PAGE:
Thursday, October 27, 2011

Today's Headlines

  • European Stocks Climb on Debt-Crisis Deal; Banks Lead Gains. European stocks rallied to the highest in 12 weeks after the region’s leaders agreed to expand a bailout fund to halt the sovereign debt crisis. BNP Paribas (BNP) SA, France’s biggest bank, and Deutsche Bank AG (DBK), Germany’s largest, surged at least 15 percent as policy makers decided to boost the firepower of the European rescue fund to 1 trillion euros ($1.4 trillion). PPR SA, the French owner of the Gucci luxury-goods brand, jumped 5.4 percent after third-quarter sales surpassed analyst estimates. The Stoxx Europe 600 Index rose 3.6 percent to 249.42 at the close, the highest since Aug. 3. The index has rallied 16 percent from this year’s low on Sept. 22 amid growing speculation that policy makers would agree on a solution to the region’s debt woes. “Some of the fear, which has been the dominant factor in the market, has been removed,” said Pierre Mouton, a fund manager who helps oversee $7.5 billion at Notz Stucki & Cie. in Geneva. “Europe came to an agreement and has a plan. This allows financial stocks to rise because there is no longer the specter of nationalization. There is a sense of relief for the banking sector.” National benchmark indexes gained in all of the 18 western European markets. Germany’s DAX jumped 5.4 percent, its biggest increase since April 2009. France’s CAC 40 climbed 6.3 percent and the U.K.’s FTSE 100 rose 2.9 percent.
  • European Bank Bond Risk Falls to 3-Month Low on Crisis Accord. The cost of insuring against default on European bank debt plunged to a three-month low as the region’s leaders agreed on plans to bolster lenders’ capital as part of a strategy to stem the debt crisis. The Markit iTraxx Financial Index of credit-default swaps linked to the senior debt of 25 banks and insurers including Credit Suisse Group AG and BNP Paribas SA fell 32.5 basis points to 209, the lowest since Aug. 4, JPMorgan Chase & Co. prices at 1 p.m. in London show. The gauge, which falls as perceptions of credit quality improve, rose to a record 314 on Sept. 12. Credit-default swaps on Credit Suisse, Switzerland’s second-largest bank, narrowed 15.5 basis points to 135, and BNP Paribas fell 25 to 212.5, according to CMA. RSA Insurance Group Plc dropped 15 basis points to 129 and Hammerson PLC was 17 lower at 170. The Markit iTraxx Financial Index of banks’ subordinated debt tumbled 54 basis points to 415, JPMorgan prices show. Europe’s crisis-fighting package also eased the risk of holding sovereign debt, with the Markit iTraxx SovX Western Europe Index dropping to the lowest since Sept. 1. The gauge of credit-default swaps on 15 governments dropped 34 basis points to 300, its steepest decline since May 11. Credit-default swaps on France fell 22 basis points to 166, the lowest since Sept. 16, according to CMA. Contracts on Italy fell 32 basis points to 425, Spain dropped 33 to 346 and Portugal fell 92 basis points to 1,016. The upfront price to insure $10 million of Greek bonds for five years dropped to $5.5 million from $6 million yesterday, CMA data show. The Markit iTraxx Crossover Index of 50 companies with mostly high-yield credit ratings decreased 68 basis points to 652 basis points, and the Markit iTraxx Europe Index of 125 companies with investment-grade ratings was down 21 at 154 basis points.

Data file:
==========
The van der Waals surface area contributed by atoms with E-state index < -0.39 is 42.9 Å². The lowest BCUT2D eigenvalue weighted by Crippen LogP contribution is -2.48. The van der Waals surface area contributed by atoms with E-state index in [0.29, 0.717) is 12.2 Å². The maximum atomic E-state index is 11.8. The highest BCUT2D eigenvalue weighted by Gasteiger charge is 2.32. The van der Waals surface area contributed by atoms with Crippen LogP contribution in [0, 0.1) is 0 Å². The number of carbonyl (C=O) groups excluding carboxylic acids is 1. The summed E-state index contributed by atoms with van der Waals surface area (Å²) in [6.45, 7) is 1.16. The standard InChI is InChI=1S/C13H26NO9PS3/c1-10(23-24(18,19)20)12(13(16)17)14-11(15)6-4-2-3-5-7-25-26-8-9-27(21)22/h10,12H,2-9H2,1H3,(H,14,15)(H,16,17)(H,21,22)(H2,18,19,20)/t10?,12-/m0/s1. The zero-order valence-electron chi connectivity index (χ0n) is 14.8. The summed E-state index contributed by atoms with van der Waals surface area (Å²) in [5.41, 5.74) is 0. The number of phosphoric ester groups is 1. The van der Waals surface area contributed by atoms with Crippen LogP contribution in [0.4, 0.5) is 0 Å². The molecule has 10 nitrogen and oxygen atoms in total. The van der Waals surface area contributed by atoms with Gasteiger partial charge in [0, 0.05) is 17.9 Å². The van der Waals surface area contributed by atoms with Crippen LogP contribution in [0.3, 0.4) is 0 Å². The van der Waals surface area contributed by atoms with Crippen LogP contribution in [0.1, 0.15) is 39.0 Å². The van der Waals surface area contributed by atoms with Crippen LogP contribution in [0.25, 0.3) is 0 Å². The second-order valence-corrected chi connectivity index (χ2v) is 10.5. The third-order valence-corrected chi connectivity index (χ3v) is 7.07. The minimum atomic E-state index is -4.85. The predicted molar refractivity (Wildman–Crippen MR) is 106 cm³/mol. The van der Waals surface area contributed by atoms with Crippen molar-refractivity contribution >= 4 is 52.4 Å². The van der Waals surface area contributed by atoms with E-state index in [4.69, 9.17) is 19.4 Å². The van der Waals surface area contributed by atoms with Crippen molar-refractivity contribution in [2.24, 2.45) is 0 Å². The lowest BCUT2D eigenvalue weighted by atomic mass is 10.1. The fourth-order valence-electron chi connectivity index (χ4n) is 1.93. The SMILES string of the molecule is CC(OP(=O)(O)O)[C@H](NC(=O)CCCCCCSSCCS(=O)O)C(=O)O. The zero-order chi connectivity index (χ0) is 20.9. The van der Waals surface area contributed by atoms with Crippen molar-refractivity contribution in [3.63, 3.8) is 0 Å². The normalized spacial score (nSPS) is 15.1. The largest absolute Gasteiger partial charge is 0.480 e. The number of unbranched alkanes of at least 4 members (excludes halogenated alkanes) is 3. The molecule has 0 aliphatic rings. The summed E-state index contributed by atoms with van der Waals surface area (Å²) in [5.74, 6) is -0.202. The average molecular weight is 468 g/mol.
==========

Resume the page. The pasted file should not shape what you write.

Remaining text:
• Europe Bolsters Crisis-Fighting Tools. European leaders bolstered their crisis-fighting toolbox with a plan that may generate only limited relief for stressed sovereigns unless it can be fleshed- out within weeks. “It remains a deal long on intentions and short on details,” said Jens Larsen, chief European economist at RBC Capital Markets in London. “Until we know how the mechanisms will work, it will be hard to judge whether this will be sufficient to entice investors to provide support to European governments.”
  • Greece Default Swaps Failure to Trigger Casts Doubt on Contracts as Hedge.
  • Hedge funds reduced bets that stocks will rise to almost the lowest level since 2009 this week, according to data from Intl. Strategy & Investment Group. ISI's index of "net exposure" to stocks slipped to 44.7 yesterday, compared with its 2011 high of 54.2 in February, according to a note sent to clients. The measure climbed to 45.5 on Oct. 12 after declining to 44 on Sept. 21, the lowest level since April 2009.
  • U.S. GDP Expands at Fastest Pace in a Year. The U.S. economy grew in the third quarter at the fastest pace in a year as Americans reduced savings to boost purchases and companies stepped up investment in equipment and software. Gross domestic product, the value of all goods and services produced, rose at a 2.5 percent annual rate, up from 1.3 percent in the prior three months, Commerce Department figures showed today in Washington. Household purchases, the biggest part of the economy, increased at a 2.4 percent pace, more than forecast by economists. The increase in consumer spending last quarter followed a 0.7 percent gain in the previous period and exceeded the 1.9 percent median forecast in a Bloomberg News survey. Purchases added 1.7 percentage points to growth. Consumers lowered the pace of saving as incomes declined, the report showed. The savings rate last quarter dropped to 4.1 percent, the lowest since the last three months of 2007. After- tax incomes adjusted for inflation decreased at a 1.7 percent annual rate, the biggest drop since the third quarter of 2009. One bright spot is business investment. Corporate spending on equipment and software climbed at a 17.4 percent pace, the most in a year. It contributed 1.2 percentage point to growth.